Check out Gary Bedore's original game story and more here
Editor’s note: This is the sixth story in the Journal-World’s series of the top 10 victories in Kansas University hoops history. Introducing No. 5:
Few games in Kansas University basketball history have as many meaningful and memorable storylines as the one that took place on April 5, 2008, between KU and North Carolina.
KU won, 84-66, earning the right to play for the national championship. It was the second game of the first Final Four in NCAA history that featured all four No. 1 seeds. And, of course, emotions boiled because former Kansas coach Roy Williams was leading the Tar Heels against his old school for the first time.
“We knew it was a huge deal to the fans,” said Cole Aldrich, now a junior. “But for us personally, I was recruited by Roy to Carolina, but we didn’t have any of the guys who played under Roy, and we just wanted to play our butts off for the fans.”
No one illustrated that better than Aldrich. Eight points, seven rebounds, four blocked shots. All in 16 minutes. All against national player of the year Tyler Hansbrough. Aldrich averaged just 2.8 points, 3.0 rebounds and 0.9 blocks per game as a freshman.
“Coming into the game, I had prepared the same way I had the other 38 games,” he said. “I knew that if I was going to get in, it was going to be the first half because, during the course of the year, that was usually when I got in.”
Aldrich’s impact helped the Jayhawks jump out to a 40-12 lead. That score — 40-12 — is as entrenched in KU hoops lore as any single score in history. As memorable as the 83-79 final against Oklahoma in the 1988 national title game and perhaps moreso than the 75-68 final score of Kansas’ overtime triumph against Memphis two nights after the Carolina victory.
But few images shine through as much as those of Aldrich — along with Darrell Arthur, Sasha Kaun and Darnell Jackson — actively frustrating the dickens out of Hansbrough.
“We knew it was tough for him to score over length,” Aldrich said. “We knew if we just walled up, we were going to be able to block some shots and, if not block shots, we were going to make it really tough on him. Shady (Arthur) and I were really trying just to frustrate the heck out of him because he was one of the main pulses of their team. And we knew if he was a little frustrated, that some of the other guys on their team might get frustrated.”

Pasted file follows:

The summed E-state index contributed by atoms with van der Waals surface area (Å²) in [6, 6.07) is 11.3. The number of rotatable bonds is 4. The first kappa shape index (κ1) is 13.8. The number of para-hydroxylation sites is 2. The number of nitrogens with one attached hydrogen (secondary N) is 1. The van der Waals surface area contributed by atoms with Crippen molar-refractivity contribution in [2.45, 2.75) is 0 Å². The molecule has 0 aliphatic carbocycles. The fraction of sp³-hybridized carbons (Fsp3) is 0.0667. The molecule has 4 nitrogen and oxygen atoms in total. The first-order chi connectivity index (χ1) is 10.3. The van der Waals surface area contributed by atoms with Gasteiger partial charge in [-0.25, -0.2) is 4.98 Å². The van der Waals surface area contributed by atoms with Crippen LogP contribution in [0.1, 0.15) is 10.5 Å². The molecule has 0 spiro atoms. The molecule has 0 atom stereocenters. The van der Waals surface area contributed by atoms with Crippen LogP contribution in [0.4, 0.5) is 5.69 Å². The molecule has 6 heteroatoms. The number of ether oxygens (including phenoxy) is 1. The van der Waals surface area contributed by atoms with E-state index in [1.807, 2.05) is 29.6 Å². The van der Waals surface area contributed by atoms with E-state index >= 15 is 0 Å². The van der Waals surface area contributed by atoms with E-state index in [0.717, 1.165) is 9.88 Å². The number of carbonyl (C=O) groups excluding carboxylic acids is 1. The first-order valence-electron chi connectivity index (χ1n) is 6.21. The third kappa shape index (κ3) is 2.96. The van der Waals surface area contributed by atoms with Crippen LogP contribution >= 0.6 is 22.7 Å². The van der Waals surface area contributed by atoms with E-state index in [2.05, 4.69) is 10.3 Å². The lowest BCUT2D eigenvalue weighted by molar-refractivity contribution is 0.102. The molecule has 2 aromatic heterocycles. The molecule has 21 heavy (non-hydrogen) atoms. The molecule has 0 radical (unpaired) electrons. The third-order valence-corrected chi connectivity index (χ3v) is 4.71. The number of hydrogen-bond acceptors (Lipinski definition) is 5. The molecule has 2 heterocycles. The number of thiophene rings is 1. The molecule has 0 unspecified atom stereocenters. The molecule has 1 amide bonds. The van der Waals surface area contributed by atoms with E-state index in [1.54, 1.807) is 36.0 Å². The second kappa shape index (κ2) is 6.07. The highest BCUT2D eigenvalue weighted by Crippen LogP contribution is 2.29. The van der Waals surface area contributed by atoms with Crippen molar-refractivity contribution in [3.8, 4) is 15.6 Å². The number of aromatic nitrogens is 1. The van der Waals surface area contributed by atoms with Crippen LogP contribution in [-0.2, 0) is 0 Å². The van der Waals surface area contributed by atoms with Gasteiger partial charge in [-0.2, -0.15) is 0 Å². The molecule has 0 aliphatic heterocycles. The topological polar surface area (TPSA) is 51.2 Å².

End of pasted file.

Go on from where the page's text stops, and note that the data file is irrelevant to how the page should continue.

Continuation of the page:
Today, so many months and blocks later, Aldrich remembered how he felt the moment KU coach Bill Self turned to him.
“Once Sasha and Darnell got in foul trouble, coach called my name, and I was definitely a little nervous,” he said. “But I was excited. It was cool because it was my first year, my freshman year, and still being really young and not really knowing anything, I just went out there and played my butt off. It was kind of the classic deal where you gotta be ready when your number’s called. And I was ready when my number got called. It just happened to be in the Final Four.”
With so much hype surrounding the game, it was nearly impossible to ignore the Roy Williams connection. But, as Aldrich indicated, it seemed to be a considerably easier task for the Kansas players than Carolina’s.
Former UNC point guard Ty Lawson, now a member of the NBA’s Denver Nuggets, supported that notion.
“Coach (Williams) downplayed the whole situation about playing Kansas,” Lawson said. “But I think that he really wanted to win that game, and it was probably a little bit of a distraction because of everything, how he ended things at Kansas and came to Carolina. It wasn’t until after the game that you could tell how emotional he really was about it.”
Despite his team’s loss — in which the Tar Heels cut the KU lead to 54-50 with 11:11 to play — Lawson said he felt privileged to play in such an important game between powerhouse programs.
“It was fun, especially with it coming in the Final Four,” he said. “There was a lot of build-up to the game, especially because of what was at stake. It was a big game. I wish we would’ve played a better game. But Kansas was a good team, and it’s hard to erase a 20-point lead against a team like that. We just didn’t have enough energy after we made our run.”
Aldrich said the Jayhawks were not surprised by either Carolina’s surge or their answer to that run.
“All throughout the Final Four we were pretty much just jailed in our hotel room,” he said. “We’d go to film, we’d eat, go to the gym, hotel room, hang out, and that’s all we did. We really felt like we had something to prove because we were the team that nobody was really giving a chance to win. And we just wanted to show everyone we could play. It was just a fun game to play in.”